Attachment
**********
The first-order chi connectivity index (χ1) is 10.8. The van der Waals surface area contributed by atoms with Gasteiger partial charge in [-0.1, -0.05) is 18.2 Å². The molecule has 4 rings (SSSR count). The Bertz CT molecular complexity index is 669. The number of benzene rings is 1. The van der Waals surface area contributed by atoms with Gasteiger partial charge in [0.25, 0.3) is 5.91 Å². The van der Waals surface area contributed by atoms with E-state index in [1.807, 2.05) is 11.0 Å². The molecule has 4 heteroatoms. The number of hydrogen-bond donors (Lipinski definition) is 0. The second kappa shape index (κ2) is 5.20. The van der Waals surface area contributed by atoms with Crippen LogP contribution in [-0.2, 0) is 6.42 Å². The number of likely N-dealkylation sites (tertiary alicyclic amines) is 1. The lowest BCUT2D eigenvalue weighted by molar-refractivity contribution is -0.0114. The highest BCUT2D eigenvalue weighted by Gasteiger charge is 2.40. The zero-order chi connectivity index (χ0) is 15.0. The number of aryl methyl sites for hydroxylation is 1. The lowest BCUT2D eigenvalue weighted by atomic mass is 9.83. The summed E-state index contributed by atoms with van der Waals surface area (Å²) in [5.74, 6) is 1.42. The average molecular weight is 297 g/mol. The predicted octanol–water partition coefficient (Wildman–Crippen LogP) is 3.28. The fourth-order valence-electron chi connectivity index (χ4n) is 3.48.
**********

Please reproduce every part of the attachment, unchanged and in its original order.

The first-order chi connectivity index (χ1) is 10.8. The van der Waals surface area contributed by atoms with Gasteiger partial charge in [-0.1, -0.05) is 18.2 Å². The molecule has 4 rings (SSSR count). The Bertz CT molecular complexity index is 669. The number of benzene rings is 1. The van der Waals surface area contributed by atoms with Gasteiger partial charge in [0.25, 0.3) is 5.91 Å². The van der Waals surface area contributed by atoms with E-state index in [1.807, 2.05) is 11.0 Å². The molecule has 4 heteroatoms. The number of hydrogen-bond donors (Lipinski definition) is 0. The second kappa shape index (κ2) is 5.20. The van der Waals surface area contributed by atoms with Crippen LogP contribution in [-0.2, 0) is 6.42 Å². The number of likely N-dealkylation sites (tertiary alicyclic amines) is 1. The lowest BCUT2D eigenvalue weighted by molar-refractivity contribution is -0.0114. The highest BCUT2D eigenvalue weighted by Gasteiger charge is 2.40. The zero-order chi connectivity index (χ0) is 15.0. The number of aryl methyl sites for hydroxylation is 1. The lowest BCUT2D eigenvalue weighted by atomic mass is 9.83. The summed E-state index contributed by atoms with van der Waals surface area (Å²) in [5.74, 6) is 1.42. The average molecular weight is 297 g/mol. The predicted octanol–water partition coefficient (Wildman–Crippen LogP) is 3.28. The fourth-order valence-electron chi connectivity index (χ4n) is 3.48.